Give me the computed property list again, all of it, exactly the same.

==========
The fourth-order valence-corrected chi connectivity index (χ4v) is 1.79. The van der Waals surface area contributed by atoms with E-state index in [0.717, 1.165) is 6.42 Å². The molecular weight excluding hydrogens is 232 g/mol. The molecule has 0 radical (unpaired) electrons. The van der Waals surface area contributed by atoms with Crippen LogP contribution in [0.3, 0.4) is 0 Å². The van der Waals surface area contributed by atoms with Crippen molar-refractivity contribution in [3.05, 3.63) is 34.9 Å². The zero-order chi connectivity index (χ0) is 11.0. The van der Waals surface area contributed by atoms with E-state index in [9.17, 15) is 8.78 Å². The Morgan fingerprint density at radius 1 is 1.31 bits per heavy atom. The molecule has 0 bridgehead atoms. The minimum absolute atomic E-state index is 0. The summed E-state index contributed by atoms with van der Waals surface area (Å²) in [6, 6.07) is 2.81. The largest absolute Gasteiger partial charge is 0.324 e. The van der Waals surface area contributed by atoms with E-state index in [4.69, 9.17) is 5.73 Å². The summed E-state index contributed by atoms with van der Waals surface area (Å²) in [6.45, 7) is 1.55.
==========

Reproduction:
The fourth-order valence-corrected chi connectivity index (χ4v) is 1.79. The van der Waals surface area contributed by atoms with E-state index in [0.717, 1.165) is 6.42 Å². The molecular weight excluding hydrogens is 232 g/mol. The molecule has 0 radical (unpaired) electrons. The van der Waals surface area contributed by atoms with Crippen LogP contribution in [0.3, 0.4) is 0 Å². The van der Waals surface area contributed by atoms with Crippen molar-refractivity contribution in [3.05, 3.63) is 34.9 Å². The zero-order chi connectivity index (χ0) is 11.0. The van der Waals surface area contributed by atoms with E-state index in [9.17, 15) is 8.78 Å². The Morgan fingerprint density at radius 1 is 1.31 bits per heavy atom. The molecule has 0 bridgehead atoms. The minimum absolute atomic E-state index is 0. The summed E-state index contributed by atoms with van der Waals surface area (Å²) in [6, 6.07) is 2.81. The largest absolute Gasteiger partial charge is 0.324 e. The van der Waals surface area contributed by atoms with E-state index in [4.69, 9.17) is 5.73 Å². The summed E-state index contributed by atoms with van der Waals surface area (Å²) in [6.45, 7) is 1.55.